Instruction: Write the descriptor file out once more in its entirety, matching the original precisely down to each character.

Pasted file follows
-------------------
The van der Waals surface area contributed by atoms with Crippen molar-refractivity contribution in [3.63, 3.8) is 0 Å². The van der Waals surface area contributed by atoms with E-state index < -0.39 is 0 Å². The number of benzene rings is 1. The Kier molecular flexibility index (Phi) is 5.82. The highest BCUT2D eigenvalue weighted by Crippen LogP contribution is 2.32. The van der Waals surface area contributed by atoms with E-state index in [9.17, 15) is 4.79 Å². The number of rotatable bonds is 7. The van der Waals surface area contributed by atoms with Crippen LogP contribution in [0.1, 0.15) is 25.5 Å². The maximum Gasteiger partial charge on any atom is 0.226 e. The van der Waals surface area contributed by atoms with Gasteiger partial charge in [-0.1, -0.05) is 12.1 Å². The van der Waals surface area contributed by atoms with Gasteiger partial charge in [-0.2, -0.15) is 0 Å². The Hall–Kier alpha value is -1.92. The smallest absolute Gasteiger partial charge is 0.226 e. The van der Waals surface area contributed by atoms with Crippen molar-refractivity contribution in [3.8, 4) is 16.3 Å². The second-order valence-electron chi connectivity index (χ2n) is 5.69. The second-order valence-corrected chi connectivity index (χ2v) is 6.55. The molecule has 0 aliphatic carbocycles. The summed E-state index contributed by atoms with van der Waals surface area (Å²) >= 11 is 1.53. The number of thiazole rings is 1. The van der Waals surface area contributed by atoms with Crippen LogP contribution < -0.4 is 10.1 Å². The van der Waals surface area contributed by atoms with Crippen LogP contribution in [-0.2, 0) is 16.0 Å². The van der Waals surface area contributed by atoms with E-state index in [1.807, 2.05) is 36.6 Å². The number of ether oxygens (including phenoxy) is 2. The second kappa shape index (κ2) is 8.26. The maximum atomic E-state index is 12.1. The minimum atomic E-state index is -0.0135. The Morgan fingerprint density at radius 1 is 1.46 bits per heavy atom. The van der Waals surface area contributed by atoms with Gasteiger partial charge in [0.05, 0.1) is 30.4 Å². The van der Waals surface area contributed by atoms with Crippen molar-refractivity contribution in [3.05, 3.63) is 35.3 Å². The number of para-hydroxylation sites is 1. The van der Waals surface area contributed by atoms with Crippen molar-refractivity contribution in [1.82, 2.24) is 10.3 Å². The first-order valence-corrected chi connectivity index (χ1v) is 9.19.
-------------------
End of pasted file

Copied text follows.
The van der Waals surface area contributed by atoms with Crippen molar-refractivity contribution in [3.63, 3.8) is 0 Å². The van der Waals surface area contributed by atoms with E-state index < -0.39 is 0 Å². The number of benzene rings is 1. The Kier molecular flexibility index (Phi) is 5.82. The highest BCUT2D eigenvalue weighted by Crippen LogP contribution is 2.32. The van der Waals surface area contributed by atoms with E-state index in [9.17, 15) is 4.79 Å². The number of rotatable bonds is 7. The van der Waals surface area contributed by atoms with Crippen LogP contribution in [0.1, 0.15) is 25.5 Å². The maximum Gasteiger partial charge on any atom is 0.226 e. The van der Waals surface area contributed by atoms with Gasteiger partial charge in [-0.1, -0.05) is 12.1 Å². The van der Waals surface area contributed by atoms with Gasteiger partial charge in [-0.2, -0.15) is 0 Å². The Hall–Kier alpha value is -1.92. The smallest absolute Gasteiger partial charge is 0.226 e. The van der Waals surface area contributed by atoms with Crippen molar-refractivity contribution in [3.8, 4) is 16.3 Å². The second-order valence-electron chi connectivity index (χ2n) is 5.69. The second-order valence-corrected chi connectivity index (χ2v) is 6.55. The molecule has 0 aliphatic carbocycles. The summed E-state index contributed by atoms with van der Waals surface area (Å²) >= 11 is 1.53. The number of thiazole rings is 1. The van der Waals surface area contributed by atoms with Crippen LogP contribution < -0.4 is 10.1 Å². The van der Waals surface area contributed by atoms with Crippen LogP contribution in [-0.2, 0) is 16.0 Å². The van der Waals surface area contributed by atoms with E-state index in [1.807, 2.05) is 36.6 Å². The number of ether oxygens (including phenoxy) is 2. The second kappa shape index (κ2) is 8.26. The maximum atomic E-state index is 12.1. The minimum atomic E-state index is -0.0135. The Morgan fingerprint density at radius 1 is 1.46 bits per heavy atom. The van der Waals surface area contributed by atoms with Gasteiger partial charge in [0.05, 0.1) is 30.4 Å². The van der Waals surface area contributed by atoms with Crippen molar-refractivity contribution in [3.05, 3.63) is 35.3 Å². The number of para-hydroxylation sites is 1. The van der Waals surface area contributed by atoms with Crippen molar-refractivity contribution in [1.82, 2.24) is 10.3 Å². The first-order valence-corrected chi connectivity index (χ1v) is 9.19.